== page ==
Monday, September 27, 2004
On this day:

Broken Windows

Seriously, though...

The idea that economic growth may be enhanced by disaster seems absurd. Yet, it is an idea that is often restated in some form or another in the wake of natural or man-made disasters. For example, after Hurricane Floyd devastated South Carolina in 1999, the Wall Street Journal ran an article entitled "Hurricane Floyd May Leave Robust Economy in its Wake." Following the terrorist attacks of September 11, 2001, some "economists" like Paul Krugman of the New York Times speculated that the ensuing cleanup would end up being good for the economy.

Disasters do create opportunities in certain sectors of the economy, and so it is inevitable that some people will perceive a boost in their own economic conditions. For example, construction workers should be in good shape financially over the next several months. However, on a broader scale, the efforts to clean up after disasters such as the recent hurricanes divert resources from more productive uses, and overall economic growth will likely suffer as a result.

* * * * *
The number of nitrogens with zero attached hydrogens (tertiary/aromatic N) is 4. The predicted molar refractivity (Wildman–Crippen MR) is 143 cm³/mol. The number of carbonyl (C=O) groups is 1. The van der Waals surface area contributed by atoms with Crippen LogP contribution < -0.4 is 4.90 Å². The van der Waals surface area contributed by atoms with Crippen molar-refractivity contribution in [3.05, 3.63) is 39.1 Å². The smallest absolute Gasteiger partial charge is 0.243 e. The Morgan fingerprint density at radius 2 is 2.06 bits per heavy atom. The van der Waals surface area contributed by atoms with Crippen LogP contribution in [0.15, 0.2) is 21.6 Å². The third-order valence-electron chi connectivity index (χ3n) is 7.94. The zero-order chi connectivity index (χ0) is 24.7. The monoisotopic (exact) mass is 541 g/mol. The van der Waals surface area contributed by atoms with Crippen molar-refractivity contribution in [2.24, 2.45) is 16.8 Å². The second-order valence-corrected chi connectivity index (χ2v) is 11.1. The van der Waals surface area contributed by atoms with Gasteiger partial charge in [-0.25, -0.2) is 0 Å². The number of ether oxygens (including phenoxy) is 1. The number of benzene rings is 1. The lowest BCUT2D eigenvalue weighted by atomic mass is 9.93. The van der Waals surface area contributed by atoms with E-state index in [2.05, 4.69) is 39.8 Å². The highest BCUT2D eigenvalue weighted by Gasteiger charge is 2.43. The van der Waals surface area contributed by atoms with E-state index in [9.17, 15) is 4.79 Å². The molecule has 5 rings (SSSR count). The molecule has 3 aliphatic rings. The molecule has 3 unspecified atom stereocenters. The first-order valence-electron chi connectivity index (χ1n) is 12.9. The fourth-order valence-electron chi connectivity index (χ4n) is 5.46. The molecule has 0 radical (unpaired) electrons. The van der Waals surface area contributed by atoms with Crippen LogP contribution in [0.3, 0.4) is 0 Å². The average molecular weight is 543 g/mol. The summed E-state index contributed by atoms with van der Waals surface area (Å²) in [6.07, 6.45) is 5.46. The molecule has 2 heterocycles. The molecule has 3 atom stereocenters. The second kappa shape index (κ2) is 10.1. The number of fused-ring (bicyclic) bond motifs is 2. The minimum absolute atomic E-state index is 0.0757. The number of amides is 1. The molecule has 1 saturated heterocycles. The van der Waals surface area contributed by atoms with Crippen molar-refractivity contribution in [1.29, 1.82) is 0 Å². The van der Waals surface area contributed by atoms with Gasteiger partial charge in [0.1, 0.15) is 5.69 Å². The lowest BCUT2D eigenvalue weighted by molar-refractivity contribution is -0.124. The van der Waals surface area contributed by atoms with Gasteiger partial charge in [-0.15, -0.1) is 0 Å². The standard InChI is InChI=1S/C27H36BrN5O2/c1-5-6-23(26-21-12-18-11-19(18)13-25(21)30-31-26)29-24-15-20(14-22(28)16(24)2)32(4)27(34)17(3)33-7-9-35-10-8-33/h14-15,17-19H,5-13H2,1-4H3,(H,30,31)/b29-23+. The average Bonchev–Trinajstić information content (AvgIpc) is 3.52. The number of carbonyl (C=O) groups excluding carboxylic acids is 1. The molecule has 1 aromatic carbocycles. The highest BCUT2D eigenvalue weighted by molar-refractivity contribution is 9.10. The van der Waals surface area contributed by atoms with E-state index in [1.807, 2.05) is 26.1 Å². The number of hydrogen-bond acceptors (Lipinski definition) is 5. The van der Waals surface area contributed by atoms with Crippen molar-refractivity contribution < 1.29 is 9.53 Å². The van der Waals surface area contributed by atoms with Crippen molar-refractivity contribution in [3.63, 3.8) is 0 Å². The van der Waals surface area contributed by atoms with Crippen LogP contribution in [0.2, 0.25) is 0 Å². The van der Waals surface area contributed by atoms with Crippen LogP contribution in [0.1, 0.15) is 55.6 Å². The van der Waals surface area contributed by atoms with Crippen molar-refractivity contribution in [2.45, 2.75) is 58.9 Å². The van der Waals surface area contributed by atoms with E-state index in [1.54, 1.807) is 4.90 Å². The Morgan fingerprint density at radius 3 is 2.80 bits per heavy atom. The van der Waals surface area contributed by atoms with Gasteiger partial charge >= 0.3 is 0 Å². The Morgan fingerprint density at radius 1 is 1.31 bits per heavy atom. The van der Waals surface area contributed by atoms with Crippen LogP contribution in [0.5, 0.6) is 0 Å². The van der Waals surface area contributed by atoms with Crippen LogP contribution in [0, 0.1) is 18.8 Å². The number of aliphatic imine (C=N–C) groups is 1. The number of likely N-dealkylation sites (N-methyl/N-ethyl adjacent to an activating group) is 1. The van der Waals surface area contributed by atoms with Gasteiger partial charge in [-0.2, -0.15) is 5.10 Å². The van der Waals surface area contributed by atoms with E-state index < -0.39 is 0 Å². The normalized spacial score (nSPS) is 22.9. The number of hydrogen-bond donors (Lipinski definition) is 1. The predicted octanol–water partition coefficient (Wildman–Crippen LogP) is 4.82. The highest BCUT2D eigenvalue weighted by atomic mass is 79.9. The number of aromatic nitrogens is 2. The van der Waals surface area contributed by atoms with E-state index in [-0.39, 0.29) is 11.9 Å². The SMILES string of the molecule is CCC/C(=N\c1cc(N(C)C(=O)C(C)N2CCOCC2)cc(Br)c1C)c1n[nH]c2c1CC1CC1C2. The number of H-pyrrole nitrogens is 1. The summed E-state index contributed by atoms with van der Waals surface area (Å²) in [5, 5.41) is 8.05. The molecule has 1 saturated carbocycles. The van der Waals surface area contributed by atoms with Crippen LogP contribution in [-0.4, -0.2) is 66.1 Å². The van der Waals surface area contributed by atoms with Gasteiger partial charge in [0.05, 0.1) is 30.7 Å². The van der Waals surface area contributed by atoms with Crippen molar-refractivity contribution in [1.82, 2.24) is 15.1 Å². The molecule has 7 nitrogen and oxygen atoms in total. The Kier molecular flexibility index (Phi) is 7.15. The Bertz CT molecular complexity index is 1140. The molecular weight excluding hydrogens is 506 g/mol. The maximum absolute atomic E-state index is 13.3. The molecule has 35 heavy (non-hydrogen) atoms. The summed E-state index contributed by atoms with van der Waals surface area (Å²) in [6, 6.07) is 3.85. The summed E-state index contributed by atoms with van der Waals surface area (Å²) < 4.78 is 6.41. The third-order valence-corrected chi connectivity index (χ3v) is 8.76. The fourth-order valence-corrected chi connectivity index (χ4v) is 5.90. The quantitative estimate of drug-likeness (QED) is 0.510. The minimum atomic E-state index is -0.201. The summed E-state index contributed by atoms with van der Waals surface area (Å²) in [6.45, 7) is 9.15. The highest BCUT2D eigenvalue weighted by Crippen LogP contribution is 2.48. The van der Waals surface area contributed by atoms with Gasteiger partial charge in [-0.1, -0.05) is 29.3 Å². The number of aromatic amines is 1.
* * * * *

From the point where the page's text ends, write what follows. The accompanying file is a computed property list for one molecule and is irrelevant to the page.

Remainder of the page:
USA Today, the Wall Street Journal, and the "economists" they cited in their stories all fell for the "broken window fallacy". This concept was first enunciated by French economist Frederic Bastiat in his essay That Which is Seen and That Which is Not Seen. In it, he talks about the seen and unseen effects after a careless young boy breaks a shopkeeper's window. Read it if you want, but here's the main conclusion: "Society loses the value of things which are uselessly destroyed", or more simply, "destruction is not profit."

That's a simple and sensible conclusion. But, with the absurdity of the broken glass fallacy being routinely stated as fact in the press by people who should know better, it's no wonder that economics can be so confusing.